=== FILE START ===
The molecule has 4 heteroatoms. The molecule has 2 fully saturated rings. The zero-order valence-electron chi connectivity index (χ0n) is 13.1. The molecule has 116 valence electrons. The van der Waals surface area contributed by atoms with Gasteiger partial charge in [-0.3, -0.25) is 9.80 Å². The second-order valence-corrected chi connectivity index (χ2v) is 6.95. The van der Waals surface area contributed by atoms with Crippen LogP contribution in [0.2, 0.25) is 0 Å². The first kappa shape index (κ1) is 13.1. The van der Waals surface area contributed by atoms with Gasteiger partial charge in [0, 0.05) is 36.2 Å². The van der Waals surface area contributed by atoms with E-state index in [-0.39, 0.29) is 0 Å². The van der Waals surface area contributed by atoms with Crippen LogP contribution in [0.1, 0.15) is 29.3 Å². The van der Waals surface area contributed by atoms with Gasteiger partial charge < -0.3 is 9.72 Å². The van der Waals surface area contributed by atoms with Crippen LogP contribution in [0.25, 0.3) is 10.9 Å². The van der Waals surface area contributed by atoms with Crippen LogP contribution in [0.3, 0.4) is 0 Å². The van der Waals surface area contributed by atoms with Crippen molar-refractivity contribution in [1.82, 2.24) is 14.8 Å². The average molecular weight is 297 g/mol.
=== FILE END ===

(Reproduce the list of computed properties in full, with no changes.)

The molecule has 4 heteroatoms. The molecule has 2 fully saturated rings. The zero-order valence-electron chi connectivity index (χ0n) is 13.1. The molecule has 116 valence electrons. The van der Waals surface area contributed by atoms with Gasteiger partial charge in [-0.3, -0.25) is 9.80 Å². The second-order valence-corrected chi connectivity index (χ2v) is 6.95. The van der Waals surface area contributed by atoms with Crippen LogP contribution in [0.2, 0.25) is 0 Å². The first kappa shape index (κ1) is 13.1. The van der Waals surface area contributed by atoms with Gasteiger partial charge in [0, 0.05) is 36.2 Å². The van der Waals surface area contributed by atoms with E-state index in [-0.39, 0.29) is 0 Å². The van der Waals surface area contributed by atoms with Crippen LogP contribution in [0.1, 0.15) is 29.3 Å². The van der Waals surface area contributed by atoms with Gasteiger partial charge < -0.3 is 9.72 Å². The van der Waals surface area contributed by atoms with Crippen LogP contribution in [0.25, 0.3) is 10.9 Å². The van der Waals surface area contributed by atoms with Crippen LogP contribution in [0.3, 0.4) is 0 Å². The van der Waals surface area contributed by atoms with Crippen molar-refractivity contribution in [1.82, 2.24) is 14.8 Å². The average molecular weight is 297 g/mol.